Sunday, April 12, 2009

Four-fold Process of Exchanging Self and Other

1. Equalizing Self and Other
2. Contemplating the Limits of Self-Preoccupation
3. Contemplating the Benefits of Altruism
4. Exchanging Self and Other


1. Equalizing Self and Other
All living beings want happiness and wish avoid suffering.
Ultimately there is no real difference between myself and others.
From our DNA all the way up to our basic psychology, when the surface "differences" are analyzed not much distinction between living beings can be found.

2. The limits of Self-preoccupation
All suffering comes from I, me, mine.
The most fundamental misperception is our separateness into "self" and "other", which leads to clinging/attachment to objects that are "mine" and aversion/aggression when the "I" is threatened or unsatisfied.
While fight-flight, self-protection, is innate to our biology, so to is love-growth, social instinct, empathy and care, which were essential in the evolution as mammals and human beings. We can override our evolutionary animal instinct of self-protection and develop out mammalian love-growth instinct of cooperation. The Tibetan word for Buddha, Sangye, actually means eliminate/cultivate as in to completely eliminate negative qualities and completely cultivate positive ones.

3. The Benefits of Altruism
All joy and success is a result of the care and concern we received from another living being.
Everything you've learned, every moment of happiness you've experience, every opportunity for growth that has arisen, has done so in relation to, and through the kindness of, other living beings.
The social instict for love and care is our highest evolutionary potential.
Once we intuitively experience no distinction between ourselves and others, than care and compassion are effortless and spontaneous. Like a hand that moves away from the fire when one finger is burned, a mother too acts selflessly and automatically, not perceiving any distinction, when her child in in danger.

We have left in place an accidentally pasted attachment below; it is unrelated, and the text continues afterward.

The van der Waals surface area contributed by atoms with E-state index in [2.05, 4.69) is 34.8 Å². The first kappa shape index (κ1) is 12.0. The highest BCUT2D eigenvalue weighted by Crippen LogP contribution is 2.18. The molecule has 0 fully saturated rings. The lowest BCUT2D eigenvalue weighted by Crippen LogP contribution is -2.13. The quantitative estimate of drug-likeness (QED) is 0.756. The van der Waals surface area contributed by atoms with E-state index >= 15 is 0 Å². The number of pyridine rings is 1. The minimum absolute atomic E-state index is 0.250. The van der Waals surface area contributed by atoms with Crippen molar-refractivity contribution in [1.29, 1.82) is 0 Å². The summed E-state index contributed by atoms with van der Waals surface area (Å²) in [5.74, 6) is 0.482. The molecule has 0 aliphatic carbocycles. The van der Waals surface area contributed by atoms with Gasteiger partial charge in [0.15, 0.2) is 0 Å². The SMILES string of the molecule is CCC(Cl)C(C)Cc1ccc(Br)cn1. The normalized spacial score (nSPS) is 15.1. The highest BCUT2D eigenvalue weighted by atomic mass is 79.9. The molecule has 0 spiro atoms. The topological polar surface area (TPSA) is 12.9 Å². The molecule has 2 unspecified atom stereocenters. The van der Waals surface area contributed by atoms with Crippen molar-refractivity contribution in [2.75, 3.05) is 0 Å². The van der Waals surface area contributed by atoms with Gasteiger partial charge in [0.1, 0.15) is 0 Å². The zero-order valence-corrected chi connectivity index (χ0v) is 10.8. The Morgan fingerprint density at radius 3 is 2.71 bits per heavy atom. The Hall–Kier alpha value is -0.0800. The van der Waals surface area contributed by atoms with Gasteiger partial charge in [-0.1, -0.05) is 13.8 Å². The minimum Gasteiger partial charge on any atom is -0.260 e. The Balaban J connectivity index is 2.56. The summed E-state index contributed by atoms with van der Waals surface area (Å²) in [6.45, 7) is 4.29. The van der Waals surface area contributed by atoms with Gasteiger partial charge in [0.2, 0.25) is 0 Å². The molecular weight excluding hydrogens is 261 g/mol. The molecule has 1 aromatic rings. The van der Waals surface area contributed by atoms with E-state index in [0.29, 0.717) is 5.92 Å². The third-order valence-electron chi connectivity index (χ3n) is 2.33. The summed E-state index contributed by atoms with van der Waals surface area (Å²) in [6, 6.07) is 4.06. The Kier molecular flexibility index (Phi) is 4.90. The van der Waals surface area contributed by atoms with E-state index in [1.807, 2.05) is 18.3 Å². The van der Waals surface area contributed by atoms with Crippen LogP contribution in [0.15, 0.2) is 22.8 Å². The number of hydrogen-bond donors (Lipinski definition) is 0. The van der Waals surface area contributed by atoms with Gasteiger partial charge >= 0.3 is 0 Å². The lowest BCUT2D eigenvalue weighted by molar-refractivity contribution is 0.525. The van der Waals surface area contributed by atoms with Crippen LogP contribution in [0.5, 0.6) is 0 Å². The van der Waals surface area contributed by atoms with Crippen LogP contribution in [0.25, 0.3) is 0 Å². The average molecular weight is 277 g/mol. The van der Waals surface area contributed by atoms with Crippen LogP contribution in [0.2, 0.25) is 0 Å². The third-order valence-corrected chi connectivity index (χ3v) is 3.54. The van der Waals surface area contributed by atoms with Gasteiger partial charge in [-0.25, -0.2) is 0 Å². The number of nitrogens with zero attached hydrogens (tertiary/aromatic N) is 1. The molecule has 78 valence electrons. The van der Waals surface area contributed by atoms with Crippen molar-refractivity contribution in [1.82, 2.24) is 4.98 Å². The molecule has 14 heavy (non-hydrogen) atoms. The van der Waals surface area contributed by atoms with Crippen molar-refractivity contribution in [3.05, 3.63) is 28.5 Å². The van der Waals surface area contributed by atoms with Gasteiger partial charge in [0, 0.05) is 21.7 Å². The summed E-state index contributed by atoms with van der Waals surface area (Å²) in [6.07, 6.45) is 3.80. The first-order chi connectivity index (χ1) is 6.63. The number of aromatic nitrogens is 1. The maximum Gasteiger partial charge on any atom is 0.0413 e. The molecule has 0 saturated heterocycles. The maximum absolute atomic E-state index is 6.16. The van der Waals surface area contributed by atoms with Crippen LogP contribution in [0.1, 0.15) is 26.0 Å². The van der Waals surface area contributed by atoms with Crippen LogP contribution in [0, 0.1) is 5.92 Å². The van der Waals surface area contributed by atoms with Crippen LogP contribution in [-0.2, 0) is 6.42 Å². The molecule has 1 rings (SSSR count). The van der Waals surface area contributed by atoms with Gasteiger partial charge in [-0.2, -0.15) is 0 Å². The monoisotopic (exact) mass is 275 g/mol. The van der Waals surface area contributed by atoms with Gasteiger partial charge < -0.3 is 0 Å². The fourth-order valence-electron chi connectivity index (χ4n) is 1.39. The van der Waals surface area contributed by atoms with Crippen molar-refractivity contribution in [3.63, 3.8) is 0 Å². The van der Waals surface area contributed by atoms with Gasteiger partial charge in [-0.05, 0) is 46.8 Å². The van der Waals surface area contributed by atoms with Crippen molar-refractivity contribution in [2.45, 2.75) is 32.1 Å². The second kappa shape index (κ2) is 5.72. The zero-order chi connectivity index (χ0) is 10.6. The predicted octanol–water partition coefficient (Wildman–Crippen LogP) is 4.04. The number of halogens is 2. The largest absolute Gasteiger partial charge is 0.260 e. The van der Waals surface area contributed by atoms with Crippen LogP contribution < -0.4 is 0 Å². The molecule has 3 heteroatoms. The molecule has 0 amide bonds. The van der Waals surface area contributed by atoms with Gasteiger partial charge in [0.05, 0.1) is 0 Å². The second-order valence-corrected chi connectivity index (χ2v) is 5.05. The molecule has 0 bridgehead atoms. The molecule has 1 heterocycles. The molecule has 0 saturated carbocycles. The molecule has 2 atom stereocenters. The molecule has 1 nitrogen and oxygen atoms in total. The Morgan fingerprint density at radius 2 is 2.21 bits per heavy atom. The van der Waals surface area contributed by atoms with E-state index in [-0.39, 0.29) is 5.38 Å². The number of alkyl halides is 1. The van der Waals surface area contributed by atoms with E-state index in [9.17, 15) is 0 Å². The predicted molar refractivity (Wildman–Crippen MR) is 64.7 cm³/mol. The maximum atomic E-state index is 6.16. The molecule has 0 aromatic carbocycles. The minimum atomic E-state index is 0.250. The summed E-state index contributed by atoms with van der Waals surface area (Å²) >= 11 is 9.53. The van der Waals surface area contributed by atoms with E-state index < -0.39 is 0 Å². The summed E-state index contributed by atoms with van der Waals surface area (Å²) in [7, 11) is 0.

Ultimately kindness, care and the connection they produce feel good, provide meaning and lead to true happiness.

4. Exchanging Self and Other
Exchanging self and other is a process of deep empathy, of reconnecting ourselves with others, by dissolving the misperception of separateness.
Empathy for others has a two fold benifit: First, it connects us to people when they are suffering, so from thier side they feel more safe and cared for; and, two, from our side, it reverses and dissolves our own self-habit or instinctual self-preoccupation, the root of suffering and alienation.
When people feel safe, cared for and connected, they are free to achieve their highest potential; therefore love is essential in optimizing the social ethos and bonds between beings.
Seeing things from another persons perspective is "freeing", it loosens our automatic and ridged view of the world and situation and people from our own side. This is why therapy can be helpful, because the relationship acts as an opportunity for a patient to see things from outside the prison of their misperception.

Meditation on Giving and Taking (Tonglen):

• As usual begin with aspiration, particularly the altruistic aspiration to achieve freedom for the benefits of others.
• Do some breathing meditation to settle the mind.
• Select a loved one, neutral one, difficult person, or group of people, to visualize and contemplate upon.
• Reflect on their current experience of suffering.
• Imagine taking on their suffering, in the form of a black smoke mounted on your in-breath.
• Imagine that this black smoke dissolves your own self-habit at the center of your heart.
• Imagine that you are capable of metabolizing negativity, like a good parent who can tolerate the tantrum and trauma of a child.
• Allow your empathy for the suffering of the other to arouse love and compassion.
• Imagine sending love and care to the other in the form of white light mounted upon your out-breath.
• Imagine that they receive this care and that it purifies the destructive self-habit at their heart.
• Imagine that through care both you and the other are freed from the self-habit, the root cause of suffering. Rejoice in this activity.
• Continue giving and taking.
• Dedicate the positive energy to the welfare and liberation (from the self-habit) of all living beings.

The meditation on giving and taking is not a mystical practice that heals others from afar. It works primarily on your mind to: 1) reverse the automatic pattern of seeking pleasure and avoiding pain, and 2) dissolving the inner terrorist, the self-habit, at the root of suffering. With a mind firmly rooted in compassion our experience and exchanges and with other living beings in the world inevitably transforms for the better.

More on Giving and Taking (Tonglen):

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